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Acting Social Security Chief Calls for Funding Boost

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What You Need to Know

  • President Joe Biden has called for $14.8 billion in Social Security Administration funding in fiscal 2023.
  • Acting Social Security Commissioner Kijakazi says that level of funding would help her agency cut backlogs and continue key IT modernization work.
  • The stakes are high, as Social Security represents a critical source of retirement income for all Americans, especially those in historically marginalized minority groups.

On Wednesday, Acting Social Security Commissioner Kilolo Kijakazi offered the opening remarks at a retirement equity forum held by the Schwartz Center for Economic Policy Analysis and the Economic Policy Institute.

The purpose of the policy event, which was moderated by the New School’s Teresa Ghilarducci, was to spotlight the challenges facing Black and Hispanic workers in preparing for retirement compared to their white counterparts, and to call on lawmakers to take concerted action to address the gap.

According to Kijakazi and the other speakers, the Social Security program plays a major role in providing retirement security to all Americans, but the program is especially critical for African Americans and Hispanic Americans. As such, Kijakazi said, it is of paramount importance for the ongoing pursuit of racial equality in the United States that the Social Security program be put on a healthy financial footing for the long term.

As Kijakazi emphasized, it is important for Congress to take steps to adequately fund both the Social Security program’s benefit funds and also the Social Security Administration itself.

Kijakazi says her focus is now squarely on advocating that Congress pass President Joe Biden’s proposed fiscal 2023 budget, which would direct about $14.8 billion to the Social Security Administration, an increase from the agency’s $13.3 billion budget for fiscal 2022.

According to Kijakazi, the SSA is currently operating with one of its lowest levels of staffing on record, and the SSA’s staff are grappling with significant backlogs and challenges, especially when it comes to the review and approval of Social Security disability claims.

“Social Security is the bedrock of many Americans’ retirement security,” Kijakazi said. “It is one of our country’s most popular and most successful social insurance programs, and it is also one of the most progressive. We must act soon to ensure the program lasts for generations to come.”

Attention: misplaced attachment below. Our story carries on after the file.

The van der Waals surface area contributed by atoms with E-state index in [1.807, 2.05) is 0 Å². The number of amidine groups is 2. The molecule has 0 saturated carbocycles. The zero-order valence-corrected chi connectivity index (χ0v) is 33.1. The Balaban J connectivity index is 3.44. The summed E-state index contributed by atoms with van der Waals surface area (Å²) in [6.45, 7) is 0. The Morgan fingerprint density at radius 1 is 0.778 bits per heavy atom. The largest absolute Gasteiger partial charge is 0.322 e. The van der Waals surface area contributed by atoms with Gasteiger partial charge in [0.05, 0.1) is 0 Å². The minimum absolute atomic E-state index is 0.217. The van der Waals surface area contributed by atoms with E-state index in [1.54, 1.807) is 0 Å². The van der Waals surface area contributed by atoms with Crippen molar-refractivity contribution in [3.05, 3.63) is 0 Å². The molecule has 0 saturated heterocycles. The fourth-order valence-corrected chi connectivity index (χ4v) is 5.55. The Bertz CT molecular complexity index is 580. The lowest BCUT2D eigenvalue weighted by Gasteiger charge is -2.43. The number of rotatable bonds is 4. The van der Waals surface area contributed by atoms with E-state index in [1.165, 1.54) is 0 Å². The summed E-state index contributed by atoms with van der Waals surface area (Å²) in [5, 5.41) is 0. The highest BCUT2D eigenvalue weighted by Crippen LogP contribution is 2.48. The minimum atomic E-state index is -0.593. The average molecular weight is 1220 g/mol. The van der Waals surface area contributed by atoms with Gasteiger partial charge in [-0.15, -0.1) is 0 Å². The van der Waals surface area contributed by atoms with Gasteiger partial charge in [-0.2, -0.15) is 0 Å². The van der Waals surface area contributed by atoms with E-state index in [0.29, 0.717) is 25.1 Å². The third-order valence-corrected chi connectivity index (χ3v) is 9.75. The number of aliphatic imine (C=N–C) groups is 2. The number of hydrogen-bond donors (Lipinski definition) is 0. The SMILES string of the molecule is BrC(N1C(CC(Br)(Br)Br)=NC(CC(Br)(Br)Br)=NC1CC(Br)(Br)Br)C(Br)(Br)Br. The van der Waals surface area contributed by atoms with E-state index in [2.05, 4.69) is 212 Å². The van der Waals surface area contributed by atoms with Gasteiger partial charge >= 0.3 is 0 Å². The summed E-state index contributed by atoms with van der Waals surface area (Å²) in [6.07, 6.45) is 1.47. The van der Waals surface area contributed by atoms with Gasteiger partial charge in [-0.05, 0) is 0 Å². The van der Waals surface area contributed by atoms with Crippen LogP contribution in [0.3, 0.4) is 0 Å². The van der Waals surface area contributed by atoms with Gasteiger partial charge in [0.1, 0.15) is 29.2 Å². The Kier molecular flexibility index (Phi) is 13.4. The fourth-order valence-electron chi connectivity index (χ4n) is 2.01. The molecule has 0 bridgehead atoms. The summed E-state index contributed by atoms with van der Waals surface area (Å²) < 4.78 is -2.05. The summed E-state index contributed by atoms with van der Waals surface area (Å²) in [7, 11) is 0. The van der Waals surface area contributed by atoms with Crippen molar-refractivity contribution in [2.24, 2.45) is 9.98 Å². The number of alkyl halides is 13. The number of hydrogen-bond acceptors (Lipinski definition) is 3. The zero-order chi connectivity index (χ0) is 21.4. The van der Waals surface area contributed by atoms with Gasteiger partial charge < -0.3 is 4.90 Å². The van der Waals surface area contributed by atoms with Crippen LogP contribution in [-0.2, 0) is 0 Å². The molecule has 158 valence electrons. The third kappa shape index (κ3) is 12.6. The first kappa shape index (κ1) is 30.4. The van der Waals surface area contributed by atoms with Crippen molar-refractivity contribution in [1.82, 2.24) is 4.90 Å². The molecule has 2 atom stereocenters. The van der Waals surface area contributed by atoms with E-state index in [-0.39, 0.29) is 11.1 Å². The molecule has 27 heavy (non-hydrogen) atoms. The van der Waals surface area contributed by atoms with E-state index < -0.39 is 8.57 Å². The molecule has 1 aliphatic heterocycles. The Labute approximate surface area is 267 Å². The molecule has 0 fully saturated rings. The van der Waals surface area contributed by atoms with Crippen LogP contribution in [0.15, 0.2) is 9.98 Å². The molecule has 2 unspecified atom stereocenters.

During her remarks, Kijakazi emphasized the fact that African Americans and Hispanic Americans continue to face discrimination in hiring and promotions. As such, these demographic groups have lower incomes on average and higher debt burdens, even when accounting for education levels.

“It is a sad fact that this discrimination in hiring and pay practices is one of the core reasons why Social Security is so important to these populations,” Kijakazi explained. “As a progressive benefit program, Social Security replaces more income in retirement for those who are lower on the income scale.”

Kijakazi pointed out that African Americans and Hispanic Americans also are over-represented in industries and sectors that tend to offer less generous private retirement savings opportunities in the form of 401(k)-type defined contribution plans. They also have less access to affordable health care plans and other forms of insurance commonly provided to white Americans in the corporate workplace.

The pending 8.7% 2023 Social Security cost-of-living adjustment is welcome news for all Social Security beneficiaries, Kijakazi said, but the more generous benefits also intensify the outstanding questions about the long-term solvency of the program. If no action is taken, she warned, benefits would need to be cut meaningfully in the 2034 to 2035 timeframe.

Throughout her speech, Kijakazi repeatedly called on lawmakers to take action to improve Social Security’s financial footing and to grant the SSA’s request for additional funds to hire more staff. To back her calls for greater support, she pointed to the agency’s research and outreach work to address race- and gender-based retirement disparities.

According to Kijakazi, a hiring freeze implemented during the COVID-19 pandemic meant the SSA was operating during most of 2021 and 2022 with the lowest staff level seen in more than 20 years. The burden has eased in recent months, however, as the SSA received a special infusion of more than $100 million as part of the federal budget negotiations that put in place a continuing resolution to fund the federal government through the end of this year.

“As the acting head of the SSA, I can assure you that we absolutely want and need the full request of $14.8 billion for FY2023,” Kijakazi said. “That level of funding would allow us to fully restore our staffing to the level needed to start dramatically cutting down our backlogs and to keep our IT modernization work on track. The funding is essential for the essential work we do for the public.”

Pictured: Sign at Social Security building in Baltimore. (Photo: Bloomberg)


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